Surgical excision of subretinal neovascular membrane is a treatment currently offered for selected patients with subfoveal neovascularization.1 Pathologic study of excised membranes has provided insight into the pathogenesis of subretinal neovascularization.2 We report herein a case in which pathologic examination of an excised membrane revealed a foreign-body giant-cell reaction.
Report of a Case.
—A 79-year-old white woman was examined for subfoveal neovascularization in her left eye. The patient had a history of age-related macular degeneration and had previously undergone laser photocoagulation in her right eye. The patient's medical history was significant for non-insulin-dependent diabetes mellitus. Initial examination revealed that the patient's visual acuity was counting fingers at 1 ft in her right eye and 20/60 OS.External examination showed mild blepharitis and cataracts in both eyes. Fundus examination showed a posterior vitreous detachment and scattered discrete nodular drusen in both eyes. There was no evidence of intraocular inflammation.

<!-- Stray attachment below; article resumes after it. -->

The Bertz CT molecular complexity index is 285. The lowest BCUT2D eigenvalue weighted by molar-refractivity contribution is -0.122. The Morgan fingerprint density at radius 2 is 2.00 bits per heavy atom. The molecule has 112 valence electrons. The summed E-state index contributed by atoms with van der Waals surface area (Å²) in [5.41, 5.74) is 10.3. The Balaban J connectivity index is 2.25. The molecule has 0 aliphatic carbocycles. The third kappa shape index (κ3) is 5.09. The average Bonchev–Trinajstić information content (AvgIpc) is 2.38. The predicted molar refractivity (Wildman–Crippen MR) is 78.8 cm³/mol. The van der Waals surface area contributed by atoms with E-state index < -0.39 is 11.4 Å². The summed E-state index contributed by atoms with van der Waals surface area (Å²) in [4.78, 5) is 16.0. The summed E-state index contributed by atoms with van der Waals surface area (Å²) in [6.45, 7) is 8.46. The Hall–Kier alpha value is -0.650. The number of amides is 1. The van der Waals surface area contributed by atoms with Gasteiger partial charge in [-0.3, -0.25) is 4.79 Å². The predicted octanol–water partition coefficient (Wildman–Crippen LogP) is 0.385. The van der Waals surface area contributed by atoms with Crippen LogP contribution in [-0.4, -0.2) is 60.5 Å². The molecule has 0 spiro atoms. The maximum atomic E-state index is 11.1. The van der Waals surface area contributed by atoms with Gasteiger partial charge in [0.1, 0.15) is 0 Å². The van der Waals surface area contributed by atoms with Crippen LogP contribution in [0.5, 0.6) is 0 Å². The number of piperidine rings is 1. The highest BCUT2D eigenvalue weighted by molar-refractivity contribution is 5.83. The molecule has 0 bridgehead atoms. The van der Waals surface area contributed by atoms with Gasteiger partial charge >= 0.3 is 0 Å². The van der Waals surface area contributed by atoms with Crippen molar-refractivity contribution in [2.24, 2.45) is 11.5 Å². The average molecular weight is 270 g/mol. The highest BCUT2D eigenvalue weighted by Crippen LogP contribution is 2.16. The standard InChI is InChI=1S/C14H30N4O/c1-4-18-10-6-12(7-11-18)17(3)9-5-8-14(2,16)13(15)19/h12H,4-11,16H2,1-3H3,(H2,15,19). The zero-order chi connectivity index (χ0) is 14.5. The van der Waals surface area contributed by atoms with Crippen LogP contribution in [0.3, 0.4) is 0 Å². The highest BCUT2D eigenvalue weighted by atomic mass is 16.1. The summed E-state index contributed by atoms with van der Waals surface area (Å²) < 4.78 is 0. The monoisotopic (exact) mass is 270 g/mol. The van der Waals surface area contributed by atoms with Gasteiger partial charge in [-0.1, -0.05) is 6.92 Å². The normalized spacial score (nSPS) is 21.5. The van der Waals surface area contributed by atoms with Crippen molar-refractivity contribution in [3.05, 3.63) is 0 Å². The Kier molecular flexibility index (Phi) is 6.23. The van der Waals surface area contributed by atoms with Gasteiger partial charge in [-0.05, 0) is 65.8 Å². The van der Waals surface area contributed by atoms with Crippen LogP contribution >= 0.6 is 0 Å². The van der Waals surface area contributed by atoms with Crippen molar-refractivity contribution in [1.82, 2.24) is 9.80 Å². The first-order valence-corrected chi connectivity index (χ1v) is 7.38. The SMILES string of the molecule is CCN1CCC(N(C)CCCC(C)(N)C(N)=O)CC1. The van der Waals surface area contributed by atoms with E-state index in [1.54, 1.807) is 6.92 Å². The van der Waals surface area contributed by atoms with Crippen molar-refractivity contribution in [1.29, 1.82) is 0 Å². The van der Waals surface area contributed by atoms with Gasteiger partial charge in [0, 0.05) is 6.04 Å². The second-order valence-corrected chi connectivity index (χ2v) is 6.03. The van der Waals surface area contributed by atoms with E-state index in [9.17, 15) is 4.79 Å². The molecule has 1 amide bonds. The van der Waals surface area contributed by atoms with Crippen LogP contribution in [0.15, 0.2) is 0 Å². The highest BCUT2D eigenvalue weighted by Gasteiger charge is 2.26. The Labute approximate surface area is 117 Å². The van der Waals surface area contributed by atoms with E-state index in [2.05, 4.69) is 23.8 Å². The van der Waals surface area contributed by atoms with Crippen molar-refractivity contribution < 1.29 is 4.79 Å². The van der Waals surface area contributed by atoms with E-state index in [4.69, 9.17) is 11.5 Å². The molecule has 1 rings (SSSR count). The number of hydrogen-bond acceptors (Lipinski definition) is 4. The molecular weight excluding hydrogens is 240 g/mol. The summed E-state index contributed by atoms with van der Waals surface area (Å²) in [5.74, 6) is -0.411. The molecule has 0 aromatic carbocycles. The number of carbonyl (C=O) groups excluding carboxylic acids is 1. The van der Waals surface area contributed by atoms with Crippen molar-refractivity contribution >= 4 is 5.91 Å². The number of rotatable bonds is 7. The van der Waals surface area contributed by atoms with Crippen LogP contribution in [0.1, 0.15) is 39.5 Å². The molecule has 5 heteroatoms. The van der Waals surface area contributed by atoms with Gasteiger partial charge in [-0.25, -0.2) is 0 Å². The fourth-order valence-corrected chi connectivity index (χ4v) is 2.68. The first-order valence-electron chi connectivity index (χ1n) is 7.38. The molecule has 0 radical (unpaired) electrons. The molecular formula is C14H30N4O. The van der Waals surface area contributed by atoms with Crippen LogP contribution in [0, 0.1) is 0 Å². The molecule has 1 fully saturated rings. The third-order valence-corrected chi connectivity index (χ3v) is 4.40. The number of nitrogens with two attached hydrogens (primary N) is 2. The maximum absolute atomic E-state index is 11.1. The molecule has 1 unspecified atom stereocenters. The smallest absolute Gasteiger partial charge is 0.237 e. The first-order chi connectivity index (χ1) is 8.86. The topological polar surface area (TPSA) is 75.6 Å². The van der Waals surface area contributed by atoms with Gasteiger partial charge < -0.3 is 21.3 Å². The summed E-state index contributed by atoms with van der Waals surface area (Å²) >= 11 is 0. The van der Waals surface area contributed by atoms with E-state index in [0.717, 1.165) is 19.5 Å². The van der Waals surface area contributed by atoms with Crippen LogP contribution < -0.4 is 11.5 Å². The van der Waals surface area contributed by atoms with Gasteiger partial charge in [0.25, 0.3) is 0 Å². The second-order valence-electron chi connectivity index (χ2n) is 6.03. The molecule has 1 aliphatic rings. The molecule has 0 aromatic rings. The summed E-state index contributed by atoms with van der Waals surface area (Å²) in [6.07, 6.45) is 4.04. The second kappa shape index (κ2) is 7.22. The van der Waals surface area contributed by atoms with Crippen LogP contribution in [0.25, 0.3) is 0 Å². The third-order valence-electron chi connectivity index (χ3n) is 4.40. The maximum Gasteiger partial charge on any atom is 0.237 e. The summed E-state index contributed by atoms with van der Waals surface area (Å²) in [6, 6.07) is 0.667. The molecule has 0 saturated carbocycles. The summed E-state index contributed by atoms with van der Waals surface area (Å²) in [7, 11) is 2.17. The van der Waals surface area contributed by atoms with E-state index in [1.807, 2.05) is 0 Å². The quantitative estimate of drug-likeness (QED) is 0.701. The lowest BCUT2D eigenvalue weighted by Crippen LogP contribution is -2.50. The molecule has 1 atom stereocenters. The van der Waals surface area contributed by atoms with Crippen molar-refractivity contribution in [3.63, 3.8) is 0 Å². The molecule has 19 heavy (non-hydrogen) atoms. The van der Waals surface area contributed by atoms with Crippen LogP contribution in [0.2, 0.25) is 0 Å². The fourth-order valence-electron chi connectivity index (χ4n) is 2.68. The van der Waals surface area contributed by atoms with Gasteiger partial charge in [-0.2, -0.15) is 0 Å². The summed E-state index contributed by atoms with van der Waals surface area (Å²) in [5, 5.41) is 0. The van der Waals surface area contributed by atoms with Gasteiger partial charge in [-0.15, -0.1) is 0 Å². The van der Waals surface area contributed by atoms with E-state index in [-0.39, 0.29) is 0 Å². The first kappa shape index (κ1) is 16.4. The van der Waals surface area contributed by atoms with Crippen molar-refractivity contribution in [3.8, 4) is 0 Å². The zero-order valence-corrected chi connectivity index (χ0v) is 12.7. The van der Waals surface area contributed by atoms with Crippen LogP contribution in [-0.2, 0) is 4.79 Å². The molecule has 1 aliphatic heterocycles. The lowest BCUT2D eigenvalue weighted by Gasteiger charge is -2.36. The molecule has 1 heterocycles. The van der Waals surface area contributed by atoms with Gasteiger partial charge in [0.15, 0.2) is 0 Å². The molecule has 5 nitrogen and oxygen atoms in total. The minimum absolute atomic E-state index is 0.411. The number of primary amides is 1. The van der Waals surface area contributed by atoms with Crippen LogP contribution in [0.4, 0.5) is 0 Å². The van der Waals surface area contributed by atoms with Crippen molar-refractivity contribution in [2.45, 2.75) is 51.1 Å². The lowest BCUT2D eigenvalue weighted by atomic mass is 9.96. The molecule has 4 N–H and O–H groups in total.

Hutchinson AK, Grossniklaus HE, Capone A. Giant-Cell Reaction in Surgically Excised Subretinal Neovascular Membrane. Arch Ophthalmol. 1993;111(6):734–735. doi:10.1001/archopht.1993.01090060020010
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